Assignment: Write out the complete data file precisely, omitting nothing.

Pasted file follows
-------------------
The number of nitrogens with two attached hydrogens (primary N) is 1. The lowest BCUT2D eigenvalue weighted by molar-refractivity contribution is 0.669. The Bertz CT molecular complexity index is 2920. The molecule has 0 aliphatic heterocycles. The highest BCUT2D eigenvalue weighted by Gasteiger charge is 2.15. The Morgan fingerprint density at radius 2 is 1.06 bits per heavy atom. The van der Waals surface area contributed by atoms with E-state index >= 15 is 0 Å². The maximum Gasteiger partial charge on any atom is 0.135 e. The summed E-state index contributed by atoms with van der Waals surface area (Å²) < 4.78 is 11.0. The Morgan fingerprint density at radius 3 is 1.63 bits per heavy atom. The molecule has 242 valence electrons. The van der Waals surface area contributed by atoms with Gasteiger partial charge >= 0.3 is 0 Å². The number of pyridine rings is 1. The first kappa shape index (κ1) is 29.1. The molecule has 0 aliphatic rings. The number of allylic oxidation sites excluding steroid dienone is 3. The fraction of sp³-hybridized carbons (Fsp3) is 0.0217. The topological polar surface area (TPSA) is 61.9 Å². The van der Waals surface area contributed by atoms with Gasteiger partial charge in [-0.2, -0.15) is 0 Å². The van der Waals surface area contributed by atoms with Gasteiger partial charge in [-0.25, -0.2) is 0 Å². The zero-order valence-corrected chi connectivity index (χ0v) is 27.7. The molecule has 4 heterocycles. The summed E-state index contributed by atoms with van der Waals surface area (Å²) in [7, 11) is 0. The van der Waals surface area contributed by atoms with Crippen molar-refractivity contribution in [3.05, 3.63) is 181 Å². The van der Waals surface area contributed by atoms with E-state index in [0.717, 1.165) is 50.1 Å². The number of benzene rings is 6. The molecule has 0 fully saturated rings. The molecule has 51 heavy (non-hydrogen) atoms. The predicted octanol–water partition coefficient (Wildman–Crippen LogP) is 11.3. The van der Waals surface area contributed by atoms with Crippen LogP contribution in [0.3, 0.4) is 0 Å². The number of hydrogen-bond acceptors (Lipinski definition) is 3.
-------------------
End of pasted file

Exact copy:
The number of nitrogens with two attached hydrogens (primary N) is 1. The lowest BCUT2D eigenvalue weighted by molar-refractivity contribution is 0.669. The Bertz CT molecular complexity index is 2920. The molecule has 0 aliphatic heterocycles. The highest BCUT2D eigenvalue weighted by Gasteiger charge is 2.15. The Morgan fingerprint density at radius 2 is 1.06 bits per heavy atom. The van der Waals surface area contributed by atoms with E-state index >= 15 is 0 Å². The maximum Gasteiger partial charge on any atom is 0.135 e. The summed E-state index contributed by atoms with van der Waals surface area (Å²) < 4.78 is 11.0. The Morgan fingerprint density at radius 3 is 1.63 bits per heavy atom. The molecule has 242 valence electrons. The van der Waals surface area contributed by atoms with Gasteiger partial charge >= 0.3 is 0 Å². The number of pyridine rings is 1. The first kappa shape index (κ1) is 29.1. The molecule has 0 aliphatic rings. The number of allylic oxidation sites excluding steroid dienone is 3. The fraction of sp³-hybridized carbons (Fsp3) is 0.0217. The topological polar surface area (TPSA) is 61.9 Å². The van der Waals surface area contributed by atoms with Gasteiger partial charge in [-0.2, -0.15) is 0 Å². The van der Waals surface area contributed by atoms with Gasteiger partial charge in [-0.25, -0.2) is 0 Å². The zero-order valence-corrected chi connectivity index (χ0v) is 27.7. The molecule has 4 heterocycles. The summed E-state index contributed by atoms with van der Waals surface area (Å²) in [7, 11) is 0. The van der Waals surface area contributed by atoms with Crippen molar-refractivity contribution in [3.05, 3.63) is 181 Å². The van der Waals surface area contributed by atoms with E-state index in [0.717, 1.165) is 50.1 Å². The number of benzene rings is 6. The molecule has 0 fully saturated rings. The molecule has 51 heavy (non-hydrogen) atoms. The predicted octanol–water partition coefficient (Wildman–Crippen LogP) is 11.3. The van der Waals surface area contributed by atoms with Crippen LogP contribution in [0.3, 0.4) is 0 Å². The number of hydrogen-bond acceptors (Lipinski definition) is 3.